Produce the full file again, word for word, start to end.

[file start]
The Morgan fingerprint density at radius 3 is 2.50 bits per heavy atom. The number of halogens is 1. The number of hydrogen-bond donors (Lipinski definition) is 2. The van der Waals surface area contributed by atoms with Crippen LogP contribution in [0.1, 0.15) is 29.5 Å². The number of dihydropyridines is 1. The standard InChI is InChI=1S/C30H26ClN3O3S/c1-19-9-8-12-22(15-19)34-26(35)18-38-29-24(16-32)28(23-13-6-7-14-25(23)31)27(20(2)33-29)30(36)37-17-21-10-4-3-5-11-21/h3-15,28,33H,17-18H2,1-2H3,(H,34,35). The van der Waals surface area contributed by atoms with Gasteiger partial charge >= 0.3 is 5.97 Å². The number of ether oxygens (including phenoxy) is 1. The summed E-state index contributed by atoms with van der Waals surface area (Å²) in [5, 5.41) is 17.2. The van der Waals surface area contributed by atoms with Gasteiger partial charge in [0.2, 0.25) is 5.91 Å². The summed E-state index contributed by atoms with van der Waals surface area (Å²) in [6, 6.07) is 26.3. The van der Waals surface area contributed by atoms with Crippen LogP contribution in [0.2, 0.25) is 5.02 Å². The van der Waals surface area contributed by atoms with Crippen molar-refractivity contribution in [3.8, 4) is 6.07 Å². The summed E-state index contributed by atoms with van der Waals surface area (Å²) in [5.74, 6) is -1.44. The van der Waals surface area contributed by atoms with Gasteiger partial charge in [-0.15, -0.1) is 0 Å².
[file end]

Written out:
The Morgan fingerprint density at radius 3 is 2.50 bits per heavy atom. The number of halogens is 1. The number of hydrogen-bond donors (Lipinski definition) is 2. The van der Waals surface area contributed by atoms with Crippen LogP contribution in [0.1, 0.15) is 29.5 Å². The number of dihydropyridines is 1. The standard InChI is InChI=1S/C30H26ClN3O3S/c1-19-9-8-12-22(15-19)34-26(35)18-38-29-24(16-32)28(23-13-6-7-14-25(23)31)27(20(2)33-29)30(36)37-17-21-10-4-3-5-11-21/h3-15,28,33H,17-18H2,1-2H3,(H,34,35). The van der Waals surface area contributed by atoms with Gasteiger partial charge >= 0.3 is 5.97 Å². The number of ether oxygens (including phenoxy) is 1. The summed E-state index contributed by atoms with van der Waals surface area (Å²) in [5, 5.41) is 17.2. The van der Waals surface area contributed by atoms with Gasteiger partial charge in [0.2, 0.25) is 5.91 Å². The summed E-state index contributed by atoms with van der Waals surface area (Å²) in [6, 6.07) is 26.3. The van der Waals surface area contributed by atoms with Crippen LogP contribution in [0.2, 0.25) is 5.02 Å². The van der Waals surface area contributed by atoms with Crippen molar-refractivity contribution in [3.8, 4) is 6.07 Å². The summed E-state index contributed by atoms with van der Waals surface area (Å²) in [5.74, 6) is -1.44. The van der Waals surface area contributed by atoms with Gasteiger partial charge in [-0.15, -0.1) is 0 Å².